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This review is taken from PN Review 179, Volume 34 Number 3, January - February 2008.

SPAIN'S GREATEST POET Selected Poems of Luis de Góngora: A Bilingual Edition, edited and translated by John Dent-Young (The University of Chicago Press) £19.00
The Golden Age: Poems of the Spanish Renaissance, translated by Edith Grossman (Norton) £17.99

Luis de Góngora y Argote (1561- 1627) has a strong claim to the title of Spain's greatest poet, even though he has often proved to be a controversial figure, attracting the criticism of influential readers as well as the applause of others. Góngora wrote a large quantity of poetry, exploring the vast range of styles and forms available to the poet in late sixteenth- and early seventeenth-century Spain, both lyric and narrative, popular and elevated: sonnet, ballad, epic, romance, satire, and sacred poetry. In his lifetime he was condemned on moral grounds for his frank and direct style of realism, perhaps, in part, because of his own conspicuous enthusiasm for cards, bullfighting and the sensual pleasures of life, which he does not disguise in his verse. But he was also criticised by other leading poets, such as Lope de Vega and Francisco de Quevedo, who took exception to his complex syntax and rather individual style of imagery. Indeed, legend has it that Quevedo bought the house in which the infirm Góngora was living, and had his rival evicted when he could not pay the rent. Paradoxically, Góngora is criticised by some for his ugly honesty, an excess of realism, and by others for the apparent absence of feeling in his poetry, a lack of the same quality.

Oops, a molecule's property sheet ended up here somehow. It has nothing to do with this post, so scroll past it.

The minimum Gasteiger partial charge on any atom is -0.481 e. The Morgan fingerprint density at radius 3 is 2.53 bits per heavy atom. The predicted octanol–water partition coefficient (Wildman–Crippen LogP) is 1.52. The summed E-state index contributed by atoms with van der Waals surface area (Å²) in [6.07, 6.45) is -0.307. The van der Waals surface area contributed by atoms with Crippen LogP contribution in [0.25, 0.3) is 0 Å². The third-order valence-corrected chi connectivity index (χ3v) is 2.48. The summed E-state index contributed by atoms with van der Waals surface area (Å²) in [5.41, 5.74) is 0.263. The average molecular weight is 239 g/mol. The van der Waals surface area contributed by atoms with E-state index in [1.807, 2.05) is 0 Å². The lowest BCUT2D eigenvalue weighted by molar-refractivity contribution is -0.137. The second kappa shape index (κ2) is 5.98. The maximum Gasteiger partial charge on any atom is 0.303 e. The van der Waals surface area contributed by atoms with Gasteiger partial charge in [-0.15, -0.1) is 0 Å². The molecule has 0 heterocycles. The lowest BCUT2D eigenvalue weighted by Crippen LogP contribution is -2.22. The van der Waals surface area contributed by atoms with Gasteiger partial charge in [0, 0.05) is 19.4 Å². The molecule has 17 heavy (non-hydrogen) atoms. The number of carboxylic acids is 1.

Góngora's poetry embraces difficulty, often deliberately challenging the reader in ways that would have won the approval of the Russian Formalists and their desire that art should force the observer ...


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